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Brandeis University's Community Newspaper — Waltham, Mass.

Every move you make, everyone’s watching you

Published: September 14, 2012
Section: Opinions, Top Stories

Two weeks ago, I wrote a column that discussed the idea of learning from a liberal arts perspective, rather than receiving a seemingly more “practical” education. I mentioned learning things that seem totally irrelevant: “While I’ve certainly sat in class and wondered how learning about a honeybee’s waggle dance is ever going to be relevant, I know that I am in the right place at the right time.”

I won’t say I haven’t been able to get honeybees off my mind since then, but I have thought about them a little bit, and I think I’ve figured it out. Yes, I’m probably never going to need to know the differences between a round dance and a waggle dance (but if you ask me, I can tell you all about them).

It is, however, important to understand that if an animal as seemingly simple as a honeybee can communicate in such a complex way, using (apparently) only their body, then we must also put our communication methods into context by comparing humans to other species.
That is, however, a whole different column.

If bees can communicate with their bodies, so can we—and we do, every second of every interaction we have.

With every move we make, we broadcast signals about who we are, what we’re feeling, and our relationships with those around us. Being able to read these signals is a useful social skill, one at which most of us are mildly adept and a few of us are skilled.

This past week in one of my classes, my professor reminded us that the syllabus clearly lists the laptop rule for class: We can use them for anything class-related, including note-taking and looking over readings. We are not, she reminded us, to be using our laptops for email and Facebook—not an unreasonable request by any means.

I’m not sure if students think that professors don’t realize if and when we’re not paying attention, or if they don’t care, but if I spent multiple hours a week preparing for three hours of lecturing, I’d be offended if I saw my students looking at their computers, laughing at something. I’d know they weren’t chuckling to themselves about the rise of consumer culture in England during the Industrial Revolution, but rather at a humorous tweet instead.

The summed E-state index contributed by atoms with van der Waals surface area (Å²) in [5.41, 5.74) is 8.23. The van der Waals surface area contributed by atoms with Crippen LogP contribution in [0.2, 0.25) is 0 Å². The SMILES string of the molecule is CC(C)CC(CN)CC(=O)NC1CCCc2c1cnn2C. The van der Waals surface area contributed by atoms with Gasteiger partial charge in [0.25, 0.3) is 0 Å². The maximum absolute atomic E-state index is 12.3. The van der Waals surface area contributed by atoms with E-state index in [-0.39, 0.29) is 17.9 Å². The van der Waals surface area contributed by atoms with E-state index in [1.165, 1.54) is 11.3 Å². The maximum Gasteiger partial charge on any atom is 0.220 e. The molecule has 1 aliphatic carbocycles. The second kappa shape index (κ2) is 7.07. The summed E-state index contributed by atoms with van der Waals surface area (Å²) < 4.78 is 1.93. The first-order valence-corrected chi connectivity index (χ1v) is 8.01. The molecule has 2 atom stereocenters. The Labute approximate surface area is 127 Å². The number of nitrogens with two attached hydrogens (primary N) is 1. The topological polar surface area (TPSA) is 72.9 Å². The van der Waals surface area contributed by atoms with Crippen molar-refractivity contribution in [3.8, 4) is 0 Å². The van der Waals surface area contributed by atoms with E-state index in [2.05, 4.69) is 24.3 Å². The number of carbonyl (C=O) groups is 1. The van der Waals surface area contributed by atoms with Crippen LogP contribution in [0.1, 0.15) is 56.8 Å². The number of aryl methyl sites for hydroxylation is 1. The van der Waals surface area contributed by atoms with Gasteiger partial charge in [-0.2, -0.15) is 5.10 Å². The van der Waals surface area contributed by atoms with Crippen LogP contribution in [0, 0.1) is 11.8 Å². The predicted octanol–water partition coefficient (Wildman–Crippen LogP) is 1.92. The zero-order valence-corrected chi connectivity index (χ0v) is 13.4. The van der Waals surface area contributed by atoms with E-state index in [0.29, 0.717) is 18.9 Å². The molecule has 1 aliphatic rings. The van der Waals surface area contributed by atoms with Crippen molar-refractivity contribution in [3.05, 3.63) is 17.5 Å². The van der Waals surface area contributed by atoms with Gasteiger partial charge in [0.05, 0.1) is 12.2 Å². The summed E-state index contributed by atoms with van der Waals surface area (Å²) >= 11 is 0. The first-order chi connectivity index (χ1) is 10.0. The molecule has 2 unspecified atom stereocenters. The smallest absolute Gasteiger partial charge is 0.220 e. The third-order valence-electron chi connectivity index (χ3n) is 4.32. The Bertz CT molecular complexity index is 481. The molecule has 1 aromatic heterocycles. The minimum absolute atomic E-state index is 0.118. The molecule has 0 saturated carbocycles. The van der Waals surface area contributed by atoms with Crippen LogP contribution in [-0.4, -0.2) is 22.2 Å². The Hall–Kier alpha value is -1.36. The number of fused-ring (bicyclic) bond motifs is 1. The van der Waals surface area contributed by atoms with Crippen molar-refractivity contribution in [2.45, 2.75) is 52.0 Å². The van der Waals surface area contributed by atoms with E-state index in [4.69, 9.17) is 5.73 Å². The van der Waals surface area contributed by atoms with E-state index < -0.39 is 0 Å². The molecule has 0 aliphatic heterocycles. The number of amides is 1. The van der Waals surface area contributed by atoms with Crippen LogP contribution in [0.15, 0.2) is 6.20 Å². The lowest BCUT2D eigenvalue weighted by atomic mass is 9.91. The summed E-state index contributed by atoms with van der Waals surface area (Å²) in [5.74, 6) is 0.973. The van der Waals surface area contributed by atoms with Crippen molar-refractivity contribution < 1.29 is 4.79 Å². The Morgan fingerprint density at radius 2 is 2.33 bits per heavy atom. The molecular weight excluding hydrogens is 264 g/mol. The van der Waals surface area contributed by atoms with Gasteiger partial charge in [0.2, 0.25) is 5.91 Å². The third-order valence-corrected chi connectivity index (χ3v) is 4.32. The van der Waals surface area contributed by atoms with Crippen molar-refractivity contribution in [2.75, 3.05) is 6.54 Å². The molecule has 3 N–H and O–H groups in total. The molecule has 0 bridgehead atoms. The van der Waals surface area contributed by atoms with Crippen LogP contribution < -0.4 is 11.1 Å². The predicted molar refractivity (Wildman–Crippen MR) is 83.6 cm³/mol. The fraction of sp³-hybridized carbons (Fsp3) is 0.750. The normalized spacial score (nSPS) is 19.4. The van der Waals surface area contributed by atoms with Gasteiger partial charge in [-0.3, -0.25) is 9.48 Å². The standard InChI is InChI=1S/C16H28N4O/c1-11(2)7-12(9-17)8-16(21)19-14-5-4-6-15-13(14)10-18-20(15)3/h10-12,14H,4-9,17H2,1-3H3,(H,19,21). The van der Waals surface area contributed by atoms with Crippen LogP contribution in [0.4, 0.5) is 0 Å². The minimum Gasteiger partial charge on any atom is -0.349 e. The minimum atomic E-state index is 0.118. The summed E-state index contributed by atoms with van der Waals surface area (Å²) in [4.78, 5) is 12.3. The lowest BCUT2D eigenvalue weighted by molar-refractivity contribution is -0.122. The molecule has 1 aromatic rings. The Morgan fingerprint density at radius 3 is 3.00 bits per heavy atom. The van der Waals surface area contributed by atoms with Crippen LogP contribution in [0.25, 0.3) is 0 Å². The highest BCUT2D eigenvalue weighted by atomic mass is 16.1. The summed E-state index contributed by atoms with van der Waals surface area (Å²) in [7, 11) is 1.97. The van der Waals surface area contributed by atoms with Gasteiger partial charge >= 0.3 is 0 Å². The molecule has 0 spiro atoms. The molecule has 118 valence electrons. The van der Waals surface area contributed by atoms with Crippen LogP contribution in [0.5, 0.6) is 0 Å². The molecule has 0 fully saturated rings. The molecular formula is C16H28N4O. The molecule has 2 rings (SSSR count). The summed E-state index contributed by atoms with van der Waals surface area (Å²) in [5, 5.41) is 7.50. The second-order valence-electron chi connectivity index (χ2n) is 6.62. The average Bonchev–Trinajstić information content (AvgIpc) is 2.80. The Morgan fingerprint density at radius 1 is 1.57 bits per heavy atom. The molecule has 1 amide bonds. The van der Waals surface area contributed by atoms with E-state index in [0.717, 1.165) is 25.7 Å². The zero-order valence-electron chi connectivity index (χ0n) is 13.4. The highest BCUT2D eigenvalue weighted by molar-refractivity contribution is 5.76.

I sometimes notice that even if I am paying attention in class, I might not look like it, and I’ve collected some suggestions for making sure you look like you’re paying attention. I want it to be very clear that I’m not condoning the habit of ignoring your professor, nor am I giving you ways to pretend to pay attention in class, but I do want to share a few things that I’ve found are important to remember.

The eyes are supposedly the window to the soul, and they’re also one of the ways your professor can tell in a heartbeat that you aren’t paying attention, especially if you aren’t looking at something like your notes or your professor. Even if your eyes are pointed towards the person speaking, make sure they don’t become dull or unfocused. Definitely don’t try to catch your friend’s eye from across the room.

I’m certainly not saying you should aim for constant eye contact with your professor. Please, please don’t do that. It’s creepy. Just look attentive.

Your posture is the second of the two most important aspects of your body language that your professor is going to notice. You don’t need to be rigid, but don’t be slumped back in your seat and sprawled all over the place.

If you’re tired, try to sit up straight, but don’t use your elbow to prop your head up. If you’re that tired, you will fall asleep, and your professor will notice your head lolling around on your fist.

With that said, however, leaning forward with your chin on your palm and looking up at your professor is a sign of alertness. As long as you’re able to keep your eyes open, it is best to be in this position.

Body language is extraordinarily complex, and everyone acts, responds and interprets differently. It is, therefore, important to be conscious of how others potentially perceive your body language, and also how you perceive others’ body language.

For the rest of your life, you’re going to be put in situations in which your body language, combined with the rest of your communication skills, will determine the outcome. Job interview? If you look bored, they’re not going to be interested. First date? If you’re checking your phone and looking around and looking like you would rather be somewhere else, they’re not going to ask you out for a second date. Words matter, but actions speak louder than words.